The debate about whether or not sexual education should be formally taught in high schools has been an ongoing conflict about the roles of the education system versus the roles of parents in society. Few would argue that parents should attempt to educate their children as much as possible, but in reality, most children learn more from their teachers, peers, and the internet. Additionally, sexually educating students only in the home can result in deficient information restricted by parental values and beliefs. Sexual education should be required in high schools in order to decrease the rate of teen pregnancy, lower the number of sexually transmitted diseases (STDs) among teens, and to create the movement for education standardization that would make information resources equally available for all students.

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Early sexual activity may increase the risk of STDs due to lack of education. Since the age of minors engaging in sexual intercourse is declining in industrialized nations, the numbers of STD cases among teenagers has increased. In Europe, 10.6% of HIV cases and 75% of chlamydia cases occur in the age group of 15 to 24-year-olds. This country is also noting increases in syphilis and gonorrhea cases (Benni et al. 16). Although many students know about HIV and other STDs, some do not completely understand how they are transmitted (Kumar et al. 77). Sexual education delivers sexual health information to teens, which makes them less likely to participate in risky behaviors (Hamilton et al. 34).

The United States ranks first in number of teenage pregnancies among similar countries, a statistic that could be lessened through sexual education. Teenage pregnancies result in higher dropout rates, lower incomes, and higher fetal mortality rates (Millner et al. 101). Yet, 1.5 million adolescents have a baby every year (Benni et al. 16). Some of the misconceptions that teens have regarding prevention strategies are that the morning after pill causes an abortion, and a condom will prevent pregnancy. As a result of this false information, teens are reluctant to obtain the morning after pill due to personal values, and they are reluctant to use backup methods of contraception (Kumar et al. 77).

Finally, there is absolutely no nationwide standardization or requirements for schools teaching sexual education. An effective sex education program will give impartial information, include ways to avoid risky behavior, and teach teens informed-decision techniques about how to engage in safe sexual practices if the time comes (Benni et al. 36). However, there are schools that emphasize abstinence-only or waiting for marriage. Federally funded programs, such as sexual education, should not be delivered with the restrictions of personally held values or beliefs (Hamilton et al. 36). They should be delivered impartially, with information-giving as the primary goal. A standardized sexual education program would ensure that all students get equally sound and objective information.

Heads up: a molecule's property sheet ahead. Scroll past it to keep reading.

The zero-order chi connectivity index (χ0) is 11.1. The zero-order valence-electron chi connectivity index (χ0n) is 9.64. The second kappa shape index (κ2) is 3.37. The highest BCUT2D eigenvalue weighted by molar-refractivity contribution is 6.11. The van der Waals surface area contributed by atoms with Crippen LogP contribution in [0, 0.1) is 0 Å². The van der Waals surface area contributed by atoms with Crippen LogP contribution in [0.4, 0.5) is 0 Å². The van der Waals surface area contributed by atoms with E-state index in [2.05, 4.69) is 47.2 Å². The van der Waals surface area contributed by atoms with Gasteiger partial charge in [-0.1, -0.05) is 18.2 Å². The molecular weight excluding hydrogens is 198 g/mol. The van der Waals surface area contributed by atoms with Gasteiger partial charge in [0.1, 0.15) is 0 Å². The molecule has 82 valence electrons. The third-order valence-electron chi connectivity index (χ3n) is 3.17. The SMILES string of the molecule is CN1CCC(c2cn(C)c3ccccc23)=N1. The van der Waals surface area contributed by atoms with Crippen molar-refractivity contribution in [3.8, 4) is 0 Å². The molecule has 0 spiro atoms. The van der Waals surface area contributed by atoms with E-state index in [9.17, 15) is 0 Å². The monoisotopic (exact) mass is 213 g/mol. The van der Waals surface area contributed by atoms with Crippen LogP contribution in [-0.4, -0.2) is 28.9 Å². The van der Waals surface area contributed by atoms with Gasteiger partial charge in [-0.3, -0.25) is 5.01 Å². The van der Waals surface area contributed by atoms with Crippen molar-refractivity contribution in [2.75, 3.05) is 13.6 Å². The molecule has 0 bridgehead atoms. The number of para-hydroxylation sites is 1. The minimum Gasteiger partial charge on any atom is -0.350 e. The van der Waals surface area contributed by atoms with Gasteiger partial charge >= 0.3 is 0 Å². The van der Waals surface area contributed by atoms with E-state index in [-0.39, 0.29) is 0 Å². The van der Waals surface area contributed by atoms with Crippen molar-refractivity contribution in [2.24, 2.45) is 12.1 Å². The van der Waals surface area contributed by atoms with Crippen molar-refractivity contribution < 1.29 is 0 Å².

It is understandable that some parents get upset when the idea surfaces about their high school child engaging in sexual activity. Many parents have personal values and religious beliefs that contradict the action. Additionally, many parents believe they should be the deliverer of sexual education. This is obviously ineffective as can be seen by STD and teen pregnancy rates. Parents are beginning to understand this, but it is still a conflict.

The solution to this conflict is to create a standardized system that is abstinence-plus. There is no reason not to present abstinence and waiting for marriage as viable solutions, but there is also no reason to leave out the contraceptives and risky behavior that can lead to STDs and teen pregnancy. In this way, the options that are included in each family’s preference will be covered along with the reality of what a teenager may do.

Whether or not sexual education should be required in high schools should not be up for debate, as the teenage STD and pregnancy rate is high in industrialized nations. While parents’ objection to this is fading even in conservative areas of the country, it still exists (Millner 103). That is why an abstinence-plus program would cover all of the options available to teens in order to provide them with objective information about their options, so they can keep themselves safe should they choose to engage in sexual activity.

  • Benni, Emanuela, et al. “Evaluation Outcomes of a Sex Education Strategy in High Schools of Pavia (Italy).” Global Health Promotion, vol. 23, no. 2, 2016, pp. 15-29.
  • Hamilton, Rashea, Megan Sanders, and Eric M. Anderman. “The Multiple Choices of Sex Education.” The Phi Delta Kappan, vol. 94, no. 5, 2013, pp. 34-39.
  • Kumar, Maya M., et al. “Sexual Knowledge of Canadian Adolescents after Completion of High School Sexual Education Requirements.” Paediatrics & Child Health, vol. 18, no. 2, 2013, pp. 74.
  • Millner, Vaughn, Madhuri Mulekar, and Julio Turrens. “Parents’ Beliefs regarding Sex Education for their Children in Southern Alabama Public Schools.” Sexuality Research and Social Policy, vol. 12, no. 2, 2015, pp. 101-109.